NZPPI has received further funding from Auckland Council to extend its investigations into identifying low fertility ornamental cultivars of the Japanese flowering cherry (Prunus serrulata). 

Japanese flowering cherries were due to be banned from sale in the Auckland region from this Friday (September 1st) under the Auckland Council Regional Pest Management Plan.

However, last year NZPPI successfully advocated for the exemption of Prunus Kanzan and Shimidsu Sakura from the plan because the two cultivars were proven to be sterile. This proof was the result of a joint research project between NZPPI, Plant & Food Research, Manaaki Whenua Landcare Research scientists, and Hamilton City Council. Several other cultivars were given temporary exemptions while further research was undertaken. These are P.Ukon, Shirotae, Amanogawa, Tai Haku and Kiku Shidare Sakura.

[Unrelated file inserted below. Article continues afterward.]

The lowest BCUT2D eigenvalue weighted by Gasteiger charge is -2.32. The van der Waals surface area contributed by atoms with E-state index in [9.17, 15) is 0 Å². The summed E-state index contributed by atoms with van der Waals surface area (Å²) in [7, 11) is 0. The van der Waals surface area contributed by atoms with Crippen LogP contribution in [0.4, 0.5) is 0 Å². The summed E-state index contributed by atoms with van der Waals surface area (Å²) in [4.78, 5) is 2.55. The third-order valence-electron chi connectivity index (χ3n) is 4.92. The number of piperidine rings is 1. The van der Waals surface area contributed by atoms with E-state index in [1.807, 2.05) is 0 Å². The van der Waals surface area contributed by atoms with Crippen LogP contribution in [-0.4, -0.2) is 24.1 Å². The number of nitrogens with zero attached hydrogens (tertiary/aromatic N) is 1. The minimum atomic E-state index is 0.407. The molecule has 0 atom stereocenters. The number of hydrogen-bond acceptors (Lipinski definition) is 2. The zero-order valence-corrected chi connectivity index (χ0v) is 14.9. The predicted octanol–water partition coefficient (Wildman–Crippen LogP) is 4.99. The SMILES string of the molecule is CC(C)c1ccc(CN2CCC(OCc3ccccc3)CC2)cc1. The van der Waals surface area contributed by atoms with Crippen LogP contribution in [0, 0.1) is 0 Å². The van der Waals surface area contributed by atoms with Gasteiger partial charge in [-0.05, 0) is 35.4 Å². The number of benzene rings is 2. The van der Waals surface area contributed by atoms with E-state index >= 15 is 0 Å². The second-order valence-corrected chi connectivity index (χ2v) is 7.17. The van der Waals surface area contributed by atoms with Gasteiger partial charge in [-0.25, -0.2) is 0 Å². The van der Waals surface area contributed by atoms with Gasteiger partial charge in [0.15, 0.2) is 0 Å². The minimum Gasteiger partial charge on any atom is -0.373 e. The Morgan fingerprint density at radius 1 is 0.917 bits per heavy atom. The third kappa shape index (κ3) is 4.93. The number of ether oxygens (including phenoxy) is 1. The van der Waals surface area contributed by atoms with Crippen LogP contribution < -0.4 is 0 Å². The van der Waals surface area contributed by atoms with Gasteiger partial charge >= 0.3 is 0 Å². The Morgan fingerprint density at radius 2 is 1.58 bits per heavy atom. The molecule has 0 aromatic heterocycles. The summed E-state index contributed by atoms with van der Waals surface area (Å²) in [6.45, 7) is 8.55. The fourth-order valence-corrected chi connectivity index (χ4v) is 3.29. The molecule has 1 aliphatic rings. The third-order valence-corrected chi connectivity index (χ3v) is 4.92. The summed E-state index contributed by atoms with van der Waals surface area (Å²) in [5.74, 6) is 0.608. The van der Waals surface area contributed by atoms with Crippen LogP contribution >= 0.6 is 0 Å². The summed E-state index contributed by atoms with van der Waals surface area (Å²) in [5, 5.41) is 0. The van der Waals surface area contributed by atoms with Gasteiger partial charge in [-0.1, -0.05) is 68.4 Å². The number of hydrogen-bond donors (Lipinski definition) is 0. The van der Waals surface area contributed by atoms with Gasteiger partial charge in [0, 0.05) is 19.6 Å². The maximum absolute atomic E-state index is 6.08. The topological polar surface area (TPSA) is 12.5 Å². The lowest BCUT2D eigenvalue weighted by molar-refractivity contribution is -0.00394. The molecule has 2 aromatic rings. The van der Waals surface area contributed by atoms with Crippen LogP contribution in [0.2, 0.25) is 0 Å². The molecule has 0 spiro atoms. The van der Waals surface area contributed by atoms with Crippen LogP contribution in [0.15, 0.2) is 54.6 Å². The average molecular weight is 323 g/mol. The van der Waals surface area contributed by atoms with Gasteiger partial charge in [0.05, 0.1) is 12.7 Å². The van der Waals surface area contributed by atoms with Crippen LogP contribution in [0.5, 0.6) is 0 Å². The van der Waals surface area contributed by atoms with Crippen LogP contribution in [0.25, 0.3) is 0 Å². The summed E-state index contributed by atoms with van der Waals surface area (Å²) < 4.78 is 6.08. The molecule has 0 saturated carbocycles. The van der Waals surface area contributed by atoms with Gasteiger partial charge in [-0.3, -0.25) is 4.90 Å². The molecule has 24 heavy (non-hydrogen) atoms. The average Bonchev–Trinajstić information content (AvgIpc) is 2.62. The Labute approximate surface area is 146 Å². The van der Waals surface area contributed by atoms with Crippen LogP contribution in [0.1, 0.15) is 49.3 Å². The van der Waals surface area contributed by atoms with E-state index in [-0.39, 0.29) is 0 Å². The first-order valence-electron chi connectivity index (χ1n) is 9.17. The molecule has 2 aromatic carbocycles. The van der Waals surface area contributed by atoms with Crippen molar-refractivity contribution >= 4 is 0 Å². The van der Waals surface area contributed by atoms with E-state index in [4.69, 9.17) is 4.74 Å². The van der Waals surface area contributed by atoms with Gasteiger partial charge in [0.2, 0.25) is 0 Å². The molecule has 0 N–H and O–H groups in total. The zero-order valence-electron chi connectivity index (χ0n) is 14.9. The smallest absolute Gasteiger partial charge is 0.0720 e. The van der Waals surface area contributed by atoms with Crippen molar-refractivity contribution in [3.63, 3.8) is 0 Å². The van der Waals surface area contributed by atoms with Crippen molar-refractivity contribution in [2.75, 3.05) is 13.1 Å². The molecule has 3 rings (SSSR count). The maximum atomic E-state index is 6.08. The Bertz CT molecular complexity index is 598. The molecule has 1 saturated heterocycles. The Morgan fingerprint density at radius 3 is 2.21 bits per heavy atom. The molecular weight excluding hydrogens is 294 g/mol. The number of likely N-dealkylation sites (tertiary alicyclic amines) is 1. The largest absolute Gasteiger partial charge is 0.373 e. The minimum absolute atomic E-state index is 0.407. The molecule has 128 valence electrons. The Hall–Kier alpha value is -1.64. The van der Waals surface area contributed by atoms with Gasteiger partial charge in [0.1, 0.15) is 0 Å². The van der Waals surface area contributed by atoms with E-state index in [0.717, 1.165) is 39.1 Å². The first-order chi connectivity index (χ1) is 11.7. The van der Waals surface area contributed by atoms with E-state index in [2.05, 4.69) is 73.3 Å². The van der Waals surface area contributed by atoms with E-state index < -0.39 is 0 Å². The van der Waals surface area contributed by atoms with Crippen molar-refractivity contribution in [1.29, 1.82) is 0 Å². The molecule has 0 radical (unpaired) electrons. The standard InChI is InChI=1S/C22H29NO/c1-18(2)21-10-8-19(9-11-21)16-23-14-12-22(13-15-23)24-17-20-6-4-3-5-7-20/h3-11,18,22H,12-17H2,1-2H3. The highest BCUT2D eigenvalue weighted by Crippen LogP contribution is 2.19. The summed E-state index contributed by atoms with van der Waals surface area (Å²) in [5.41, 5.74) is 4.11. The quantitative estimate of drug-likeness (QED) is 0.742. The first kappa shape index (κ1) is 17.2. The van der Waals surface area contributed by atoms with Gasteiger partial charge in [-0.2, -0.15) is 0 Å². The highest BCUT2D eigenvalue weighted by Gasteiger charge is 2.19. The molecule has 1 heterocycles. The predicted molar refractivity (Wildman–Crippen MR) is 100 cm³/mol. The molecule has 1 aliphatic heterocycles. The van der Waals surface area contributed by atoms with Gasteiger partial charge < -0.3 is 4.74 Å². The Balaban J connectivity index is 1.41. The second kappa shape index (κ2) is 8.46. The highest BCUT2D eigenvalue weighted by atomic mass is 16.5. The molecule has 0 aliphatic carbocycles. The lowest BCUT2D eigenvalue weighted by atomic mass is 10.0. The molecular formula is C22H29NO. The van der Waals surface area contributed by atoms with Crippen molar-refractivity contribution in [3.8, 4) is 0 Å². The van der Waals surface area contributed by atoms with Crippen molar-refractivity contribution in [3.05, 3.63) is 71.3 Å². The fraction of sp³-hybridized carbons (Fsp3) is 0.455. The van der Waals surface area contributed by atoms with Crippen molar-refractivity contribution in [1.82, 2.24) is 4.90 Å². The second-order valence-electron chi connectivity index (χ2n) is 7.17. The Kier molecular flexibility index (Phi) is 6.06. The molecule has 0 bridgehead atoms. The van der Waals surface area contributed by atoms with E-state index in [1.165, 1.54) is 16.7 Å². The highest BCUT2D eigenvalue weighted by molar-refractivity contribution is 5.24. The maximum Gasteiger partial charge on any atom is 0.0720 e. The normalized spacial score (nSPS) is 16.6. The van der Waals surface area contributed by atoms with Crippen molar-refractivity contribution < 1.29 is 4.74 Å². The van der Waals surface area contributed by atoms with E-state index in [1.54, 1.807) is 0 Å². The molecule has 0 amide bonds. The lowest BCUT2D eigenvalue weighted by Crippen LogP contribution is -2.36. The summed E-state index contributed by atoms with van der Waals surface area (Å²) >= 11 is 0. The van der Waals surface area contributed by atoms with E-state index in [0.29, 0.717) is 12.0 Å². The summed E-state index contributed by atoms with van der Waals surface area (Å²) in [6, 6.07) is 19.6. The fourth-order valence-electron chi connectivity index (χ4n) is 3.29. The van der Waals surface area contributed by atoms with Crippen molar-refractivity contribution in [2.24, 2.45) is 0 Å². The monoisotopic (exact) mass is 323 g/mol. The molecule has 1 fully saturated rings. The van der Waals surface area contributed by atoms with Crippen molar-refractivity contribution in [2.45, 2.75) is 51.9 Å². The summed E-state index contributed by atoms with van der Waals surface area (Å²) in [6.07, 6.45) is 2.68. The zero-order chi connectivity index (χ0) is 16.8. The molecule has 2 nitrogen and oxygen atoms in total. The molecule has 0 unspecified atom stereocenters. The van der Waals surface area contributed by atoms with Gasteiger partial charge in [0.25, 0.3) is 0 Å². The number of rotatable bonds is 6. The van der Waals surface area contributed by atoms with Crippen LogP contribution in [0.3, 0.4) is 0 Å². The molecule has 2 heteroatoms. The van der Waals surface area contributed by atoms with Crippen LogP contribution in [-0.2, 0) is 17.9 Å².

With this latest funding, NZPPI can continue the research work. The next step is the hand cross-pollination of these five cultivars with the wild-type pollen found across Auckland to assess female fertility. For those that set seed, germination trials will follow, using a cold stratification regime appropriate for a cold site in Auckland.

Flowering cherries are a popular street tree in urban subdivisions and developments, as well as home gardens. NZPPI hopes the research commissioning will ensure the trees can continue to be cultivated and sold in the Auckland region. 

For more information:
New Zealand Plant Producers Incorporated